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Downtown & The Cultural District : Development News

475 Downtown & The Cultural District Articles | Page: | Show All

Eat and Drink: Butcher and Rye downtown and Gaucho Wood-fired Grill in the Strip District

Eat + Drink is Pop City's roundup of Pittsburgh's food scene
Having turned away dozens of potential patrons night after night, Meat & Potatoes owners have announced they will open a second location nearby, Butcher and Rye, this June across from Heinz Hall in the former Palate space.   
“Every time I walked by Palate, I thought it would be nice (to reopen the space),” says Tolga Sevdik, co-owner with Richard DeShantz of Meat & Potatoes on Penn Avenue. “It’s such a great location.”
The new restaurant will seat 85 and feature a menu similar to the popular gastro pub, with perhaps slightly smaller plates. Sticking with a winning formula, it will specialize in classic cocktails, bourbon and rye. The Meat and Potatoes sous chef will move over to the new location, which promises the same farm-to-table fare that has made Meat & Potatoes an award-winning favorite.

The bar will remain on the mezzanine level with some renovation to create a more appealing front entrance. Shantz and Sevdik also plan to open a third casual dining restaurant, Pork & Beans, in Lawrenceville later this year.
In more casual dining, Pittsburgh’s first Argentinian parrilla has opened, Gaucho Parrilla Argentina Wood-Fired Grill at 1607 Penn Ave. in the Strip District.
Chef and owner Anthony Falcon, a native of Brooklyn, NY, was previously the executive chef and food and beverage director at Southpointe Country Club. Falcon says the restaurant was inspired by his Argentinian father and uncle who took one look at the Strip District and said:
“You gotta open something down here. You’ll sell 100 chickens a day.”
Located in the former Big Mama’s, Falcon has created a cozy and casual stand-and-eat and take-out spot with a sizzling selection of hearty grilled dishes, steak and vegetable  sandwiches, sausages, chicken and fish.
The concept is working. Since opening two weeks ago, lines have been winding out the door with patrons drawn by the smoky flavors of the hickory wood-burning fire.
Writer: Deb Smit
Source: Tolga Sevdik, Butcher & Rye; Anthony Falcon, Gaucho

City to sponsor Edible Gardens throughout Pittsburgh, $100,000 Cities of Service grant

As urban gardening continues to gain momentum, the City of Pittsburgh is now sponsoring a targeted edible gardens program.

Part of Green Up Pittsburgh, Mayor Ravenstahl’s new Edible Gardens program seeks to transform vacant lots into food producing spaces that not only feed the community but beautify it too.

The funds will enable neighborhood volunteers to purchase materials for constructing raised beds, purchase tools, seeds, or even fruit trees and shrubs. The program is targeting 10 to 15 low-income neighborhoods where access to fresh produce is limited.

For several years the City has supported neighborhood organizations and allowed gardening on city-owned properties. Through Green Up Pittsburgh, more than 125 green spaces have been created, says mayoral spokesperson Joanna Doven. And existing garden groups can also apply for funding.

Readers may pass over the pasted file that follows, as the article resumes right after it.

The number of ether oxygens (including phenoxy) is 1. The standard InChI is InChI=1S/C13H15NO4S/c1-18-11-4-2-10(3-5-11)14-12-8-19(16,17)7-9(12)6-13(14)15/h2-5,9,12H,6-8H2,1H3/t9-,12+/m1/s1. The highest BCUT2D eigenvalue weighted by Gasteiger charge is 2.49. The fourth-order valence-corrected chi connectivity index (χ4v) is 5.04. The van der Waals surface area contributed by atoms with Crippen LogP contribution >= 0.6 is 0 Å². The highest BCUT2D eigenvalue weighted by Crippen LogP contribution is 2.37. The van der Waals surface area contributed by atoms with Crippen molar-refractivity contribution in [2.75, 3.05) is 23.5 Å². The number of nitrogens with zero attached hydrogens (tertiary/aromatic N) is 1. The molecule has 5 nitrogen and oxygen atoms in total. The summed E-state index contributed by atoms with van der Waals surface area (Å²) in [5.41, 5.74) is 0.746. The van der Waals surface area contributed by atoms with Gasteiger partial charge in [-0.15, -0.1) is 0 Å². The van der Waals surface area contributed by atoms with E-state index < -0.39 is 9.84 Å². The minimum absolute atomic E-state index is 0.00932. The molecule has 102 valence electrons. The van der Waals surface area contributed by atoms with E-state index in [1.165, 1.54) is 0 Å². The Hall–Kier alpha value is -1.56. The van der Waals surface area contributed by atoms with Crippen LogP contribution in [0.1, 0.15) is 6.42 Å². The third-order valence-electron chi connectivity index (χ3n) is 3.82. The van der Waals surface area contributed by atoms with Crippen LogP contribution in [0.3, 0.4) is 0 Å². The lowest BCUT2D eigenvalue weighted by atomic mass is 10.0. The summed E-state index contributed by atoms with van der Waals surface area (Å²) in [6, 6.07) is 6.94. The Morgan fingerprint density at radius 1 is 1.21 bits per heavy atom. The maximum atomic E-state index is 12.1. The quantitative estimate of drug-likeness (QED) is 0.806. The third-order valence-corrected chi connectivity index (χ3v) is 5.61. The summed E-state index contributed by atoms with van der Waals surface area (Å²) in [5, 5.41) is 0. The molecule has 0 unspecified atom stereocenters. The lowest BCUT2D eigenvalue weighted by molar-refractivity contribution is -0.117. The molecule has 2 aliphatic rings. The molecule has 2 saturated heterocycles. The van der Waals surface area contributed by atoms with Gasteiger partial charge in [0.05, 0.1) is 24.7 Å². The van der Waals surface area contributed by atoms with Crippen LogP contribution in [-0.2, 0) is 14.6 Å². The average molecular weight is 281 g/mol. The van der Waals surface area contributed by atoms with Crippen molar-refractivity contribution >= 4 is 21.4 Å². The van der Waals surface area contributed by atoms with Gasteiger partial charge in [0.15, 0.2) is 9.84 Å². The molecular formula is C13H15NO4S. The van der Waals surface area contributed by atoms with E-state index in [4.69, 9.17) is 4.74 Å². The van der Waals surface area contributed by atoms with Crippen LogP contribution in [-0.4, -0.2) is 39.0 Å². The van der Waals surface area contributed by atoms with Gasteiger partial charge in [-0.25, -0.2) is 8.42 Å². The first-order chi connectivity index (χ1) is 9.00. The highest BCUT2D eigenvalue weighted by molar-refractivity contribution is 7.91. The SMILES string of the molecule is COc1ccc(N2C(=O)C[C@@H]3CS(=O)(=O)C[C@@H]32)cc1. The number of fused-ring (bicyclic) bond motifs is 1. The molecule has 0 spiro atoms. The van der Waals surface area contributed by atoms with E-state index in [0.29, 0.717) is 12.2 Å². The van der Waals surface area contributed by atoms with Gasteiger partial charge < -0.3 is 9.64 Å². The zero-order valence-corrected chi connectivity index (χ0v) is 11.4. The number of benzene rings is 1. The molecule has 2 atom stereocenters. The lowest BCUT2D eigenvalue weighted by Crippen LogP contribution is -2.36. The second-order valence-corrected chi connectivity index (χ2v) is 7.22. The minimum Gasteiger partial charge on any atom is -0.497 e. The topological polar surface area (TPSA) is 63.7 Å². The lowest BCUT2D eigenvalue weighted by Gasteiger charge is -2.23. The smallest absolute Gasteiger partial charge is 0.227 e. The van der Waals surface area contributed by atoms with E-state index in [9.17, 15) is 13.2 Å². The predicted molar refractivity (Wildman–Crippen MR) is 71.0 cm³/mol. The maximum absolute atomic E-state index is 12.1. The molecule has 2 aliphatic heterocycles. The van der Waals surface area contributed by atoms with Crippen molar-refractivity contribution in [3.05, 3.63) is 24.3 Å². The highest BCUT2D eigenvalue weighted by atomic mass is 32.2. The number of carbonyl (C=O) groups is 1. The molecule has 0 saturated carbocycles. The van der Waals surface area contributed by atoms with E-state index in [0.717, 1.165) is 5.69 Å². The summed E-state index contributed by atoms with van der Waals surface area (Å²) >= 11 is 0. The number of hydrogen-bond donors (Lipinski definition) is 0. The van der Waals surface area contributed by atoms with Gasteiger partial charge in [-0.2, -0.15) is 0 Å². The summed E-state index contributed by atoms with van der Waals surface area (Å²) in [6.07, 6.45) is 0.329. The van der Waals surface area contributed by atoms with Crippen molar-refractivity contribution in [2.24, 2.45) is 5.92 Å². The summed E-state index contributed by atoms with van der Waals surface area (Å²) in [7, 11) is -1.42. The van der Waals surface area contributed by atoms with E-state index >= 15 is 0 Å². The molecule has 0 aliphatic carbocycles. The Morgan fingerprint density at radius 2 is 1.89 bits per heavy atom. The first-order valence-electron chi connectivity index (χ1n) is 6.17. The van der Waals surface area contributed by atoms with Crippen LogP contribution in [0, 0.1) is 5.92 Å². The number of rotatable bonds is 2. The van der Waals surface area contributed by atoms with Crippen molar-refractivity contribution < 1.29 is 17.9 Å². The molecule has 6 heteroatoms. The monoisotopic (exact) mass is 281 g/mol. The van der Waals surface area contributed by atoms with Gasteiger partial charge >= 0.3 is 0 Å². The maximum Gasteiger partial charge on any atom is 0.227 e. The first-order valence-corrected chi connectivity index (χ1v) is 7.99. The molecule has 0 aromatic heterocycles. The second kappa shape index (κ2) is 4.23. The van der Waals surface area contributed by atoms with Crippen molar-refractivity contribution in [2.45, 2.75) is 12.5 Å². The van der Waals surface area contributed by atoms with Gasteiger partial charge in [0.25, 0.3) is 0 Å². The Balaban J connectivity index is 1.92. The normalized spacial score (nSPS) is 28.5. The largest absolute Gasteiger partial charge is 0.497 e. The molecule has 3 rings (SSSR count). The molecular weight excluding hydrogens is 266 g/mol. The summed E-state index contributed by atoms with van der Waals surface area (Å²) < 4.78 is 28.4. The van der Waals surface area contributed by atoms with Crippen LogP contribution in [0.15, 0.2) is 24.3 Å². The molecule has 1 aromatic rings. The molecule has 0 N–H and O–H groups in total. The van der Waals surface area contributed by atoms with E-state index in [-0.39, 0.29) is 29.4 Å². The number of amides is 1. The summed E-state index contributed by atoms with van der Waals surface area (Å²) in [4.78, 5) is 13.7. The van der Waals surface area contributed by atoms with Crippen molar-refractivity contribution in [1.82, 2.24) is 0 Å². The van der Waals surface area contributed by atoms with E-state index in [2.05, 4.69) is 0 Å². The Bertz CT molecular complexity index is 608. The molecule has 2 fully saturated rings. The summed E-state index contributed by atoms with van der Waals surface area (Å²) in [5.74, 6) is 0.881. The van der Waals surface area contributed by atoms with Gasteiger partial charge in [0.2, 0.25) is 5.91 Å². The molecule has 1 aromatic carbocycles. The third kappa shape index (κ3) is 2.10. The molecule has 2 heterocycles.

Edible Gardens is made possible by a $100,000 Cities of Service Impact Volunteering Fund grant, funded by Bloomberg Philanthropies. The funds were awarded to support two of the administration’s servePGH initiatives.

The grant also funds a city “cool roofs” initiative, where city-owned buildings are topped with reflective white paint, keeping facilities cooler and offering savings on summer energy costs. 

Of 60 applicants, Pittsburgh is one of 19 cities to receive the Cities of Service grant. Partners in the project include Grow Pittsburgh and The Penn State Center.

Applications are required, and those received by February 22 will be given priority.  Applications will continue to be accepted throughout the growing season. The first gardens are scheduled for planting in March and April. 

Writer:  Andrew Moore
Source:  Joanna Doven

Eat + Drink: Nicky's Thai Kitchen, Sinful Sweets, Rose Tea Cafe, and The Grateful Deli

Eat + Drink is Pop City's roundup of Pittsburgh's food scene.

Since our last update on Nicky’s Thai Kitchen, one of the Northside’s most popular restaurants, its second location has opened in Downtown Pittsburgh.

The interior is decorated with artwork and statues from Thailand, an atmosphere manager Dave Brunner says is like a Thai art gallery.  The space, originally built for a bank, had most recently housed a pizza shop and art gallery.

Unlike the original Northside location, the downtown restaurant will not be BYOB.  But while the full-service bar is still under development patrons are welcome to bring their own alcohol without any corkage fee.

The new restaurant is open for dinner seven days a week, as well as lunch Monday through Saturday.  Reservations are available for Friday, Saturday and Sunday dinner service.  903 Penn Avenue.  412-471-THAI (8424).

Sinful Sweets Chocolate Company has also recently opened in the space adjacent to Nicky’s, at 901 Penn Avenue.  Owned by chocolatier Christopher George, the shop sells a variety of handmade, gourmet chocolates.  Open 11 a.m. to 7 p.m., Monday through Saturday.  412-235-7865

- Rose Tea Café is opening a second location on Oakland’s Craig Street (414 S. Craig Street).  The original Squirrel Hill location (5874 Forbes Avenue) is well known for its Taiwanese cuisine, considered to be among the best in Pittsburgh.  The new location replaces a former mail store which closed last year.  412-421-2238.